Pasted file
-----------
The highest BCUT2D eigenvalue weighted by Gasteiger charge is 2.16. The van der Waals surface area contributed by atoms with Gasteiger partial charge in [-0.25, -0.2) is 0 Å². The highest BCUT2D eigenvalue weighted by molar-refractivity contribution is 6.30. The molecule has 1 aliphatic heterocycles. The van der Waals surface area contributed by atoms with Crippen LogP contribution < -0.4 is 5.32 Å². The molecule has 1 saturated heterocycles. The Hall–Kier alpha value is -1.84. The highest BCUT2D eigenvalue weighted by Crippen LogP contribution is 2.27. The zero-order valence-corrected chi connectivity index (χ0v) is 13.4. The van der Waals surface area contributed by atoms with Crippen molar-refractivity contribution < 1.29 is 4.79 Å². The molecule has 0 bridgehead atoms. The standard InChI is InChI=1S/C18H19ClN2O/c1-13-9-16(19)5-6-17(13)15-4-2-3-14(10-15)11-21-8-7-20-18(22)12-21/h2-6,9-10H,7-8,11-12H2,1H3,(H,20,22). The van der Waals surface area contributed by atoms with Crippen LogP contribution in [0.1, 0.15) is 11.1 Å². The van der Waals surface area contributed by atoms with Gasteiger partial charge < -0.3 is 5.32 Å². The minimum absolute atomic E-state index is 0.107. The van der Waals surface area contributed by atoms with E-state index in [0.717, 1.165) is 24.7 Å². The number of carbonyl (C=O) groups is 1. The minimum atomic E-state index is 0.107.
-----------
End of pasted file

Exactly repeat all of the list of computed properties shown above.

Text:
The highest BCUT2D eigenvalue weighted by Gasteiger charge is 2.16. The van der Waals surface area contributed by atoms with Gasteiger partial charge in [-0.25, -0.2) is 0 Å². The highest BCUT2D eigenvalue weighted by molar-refractivity contribution is 6.30. The molecule has 1 aliphatic heterocycles. The van der Waals surface area contributed by atoms with Crippen LogP contribution < -0.4 is 5.32 Å². The molecule has 1 saturated heterocycles. The Hall–Kier alpha value is -1.84. The highest BCUT2D eigenvalue weighted by Crippen LogP contribution is 2.27. The zero-order valence-corrected chi connectivity index (χ0v) is 13.4. The van der Waals surface area contributed by atoms with Crippen molar-refractivity contribution < 1.29 is 4.79 Å². The molecule has 0 bridgehead atoms. The standard InChI is InChI=1S/C18H19ClN2O/c1-13-9-16(19)5-6-17(13)15-4-2-3-14(10-15)11-21-8-7-20-18(22)12-21/h2-6,9-10H,7-8,11-12H2,1H3,(H,20,22). The van der Waals surface area contributed by atoms with Crippen LogP contribution in [0.1, 0.15) is 11.1 Å². The van der Waals surface area contributed by atoms with Gasteiger partial charge < -0.3 is 5.32 Å². The minimum absolute atomic E-state index is 0.107. The van der Waals surface area contributed by atoms with E-state index in [0.717, 1.165) is 24.7 Å². The number of carbonyl (C=O) groups is 1. The minimum atomic E-state index is 0.107.